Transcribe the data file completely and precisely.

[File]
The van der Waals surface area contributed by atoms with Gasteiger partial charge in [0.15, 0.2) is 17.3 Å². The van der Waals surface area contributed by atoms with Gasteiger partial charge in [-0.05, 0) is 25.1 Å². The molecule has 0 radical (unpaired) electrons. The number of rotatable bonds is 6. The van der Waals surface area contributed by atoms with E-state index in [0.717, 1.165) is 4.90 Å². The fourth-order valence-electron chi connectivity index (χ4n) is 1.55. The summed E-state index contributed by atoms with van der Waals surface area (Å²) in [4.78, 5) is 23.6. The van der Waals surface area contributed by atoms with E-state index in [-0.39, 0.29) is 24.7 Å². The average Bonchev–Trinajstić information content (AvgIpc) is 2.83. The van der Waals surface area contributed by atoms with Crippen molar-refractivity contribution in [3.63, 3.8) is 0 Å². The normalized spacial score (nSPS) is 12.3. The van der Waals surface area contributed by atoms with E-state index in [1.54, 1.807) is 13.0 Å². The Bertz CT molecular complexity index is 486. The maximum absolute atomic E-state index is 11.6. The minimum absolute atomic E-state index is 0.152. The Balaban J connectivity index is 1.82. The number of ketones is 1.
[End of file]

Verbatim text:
The van der Waals surface area contributed by atoms with Gasteiger partial charge in [0.15, 0.2) is 17.3 Å². The van der Waals surface area contributed by atoms with Gasteiger partial charge in [-0.05, 0) is 25.1 Å². The molecule has 0 radical (unpaired) electrons. The number of rotatable bonds is 6. The van der Waals surface area contributed by atoms with E-state index in [0.717, 1.165) is 4.90 Å². The fourth-order valence-electron chi connectivity index (χ4n) is 1.55. The summed E-state index contributed by atoms with van der Waals surface area (Å²) in [4.78, 5) is 23.6. The van der Waals surface area contributed by atoms with E-state index in [-0.39, 0.29) is 24.7 Å². The average Bonchev–Trinajstić information content (AvgIpc) is 2.83. The van der Waals surface area contributed by atoms with Crippen molar-refractivity contribution in [3.63, 3.8) is 0 Å². The normalized spacial score (nSPS) is 12.3. The van der Waals surface area contributed by atoms with E-state index in [1.54, 1.807) is 13.0 Å². The Bertz CT molecular complexity index is 486. The maximum absolute atomic E-state index is 11.6. The minimum absolute atomic E-state index is 0.152. The Balaban J connectivity index is 1.82. The number of ketones is 1.